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  1. Abstract

    Interactions between natural selection and population dynamics are central to both evolutionary‐ecology and biological responses to anthropogenic change. Natural selection is often thought to incur a demographic cost that, at least temporarily, reduces population growth. However, hard and soft selection clarify that the influence of natural selection on population dynamics depends on ecological context. Under hard selection, an individual's fitness is independent of the population's phenotypic composition, and substantial population declines can occur when phenotypes are mismatched with the environment. In contrast, under soft selection, an individual's fitness is influenced by its phenotype relative to other interacting conspecifics. Soft selection generally influences which, but not how many, individuals survive and reproduce, resulting in little effect on population growth. Despite these important differences, the distinction between hard and soft selection is rarely considered in ecology. Here, we review and synthesize literature on hard and soft selection, explore their ecological causes and implications and highlight their conservation relevance to climate change, inbreeding depression, outbreeding depression and harvest. Overall, these concepts emphasise that natural selection and evolution may often have negligible or counterintuitive effects on population growth—underappreciated outcomes that have major implications in a rapidly changing world.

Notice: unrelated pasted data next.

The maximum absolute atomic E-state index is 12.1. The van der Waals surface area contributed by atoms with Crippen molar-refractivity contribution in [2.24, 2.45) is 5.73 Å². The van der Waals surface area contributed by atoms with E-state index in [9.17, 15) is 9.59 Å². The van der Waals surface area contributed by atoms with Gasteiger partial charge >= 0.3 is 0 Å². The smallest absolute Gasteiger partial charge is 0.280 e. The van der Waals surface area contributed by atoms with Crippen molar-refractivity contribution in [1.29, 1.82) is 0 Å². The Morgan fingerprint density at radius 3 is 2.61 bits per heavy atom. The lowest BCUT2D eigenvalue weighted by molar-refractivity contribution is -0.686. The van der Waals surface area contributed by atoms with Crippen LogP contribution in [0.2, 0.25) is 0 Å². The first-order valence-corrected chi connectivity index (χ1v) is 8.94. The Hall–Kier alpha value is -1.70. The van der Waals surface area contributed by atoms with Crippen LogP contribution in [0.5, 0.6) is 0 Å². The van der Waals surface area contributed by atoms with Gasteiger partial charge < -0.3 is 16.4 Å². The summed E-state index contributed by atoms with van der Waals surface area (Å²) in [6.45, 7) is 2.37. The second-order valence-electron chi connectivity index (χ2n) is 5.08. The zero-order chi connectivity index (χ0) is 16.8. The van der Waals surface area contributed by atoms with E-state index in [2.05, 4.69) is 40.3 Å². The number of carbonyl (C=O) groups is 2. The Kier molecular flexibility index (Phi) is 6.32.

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  2. Free, publicly-accessible full text available February 1, 2024
  3. Climate change and invasive species are major threats to native biodiversity, but few empirical studies have examined their combined effects at large spatial and temporal scales. Using 21,917 surveys collected over 30 years, we quantified the impacts of climate change on the past and future distributions of five interacting native and invasive trout species throughout the northern Rocky Mountains, USA. We found that the occupancy of native bull trout and cutthroat trout declined by 18 and 6%, respectively (1993–2018), and was predicted to decrease by an additional 39 and 16% by 2080. However, reasons for these occupancy reductions markedly differed among species: Climate-driven increases in water temperature and decreases in summer flow likely caused declines of bull trout, while climate-induced expansion of invasive species largely drove declines of cutthroat trout. Our results demonstrate that climate change can affect ecologically similar, co-occurring native species through distinct pathways, necessitating species-specific management actions. 
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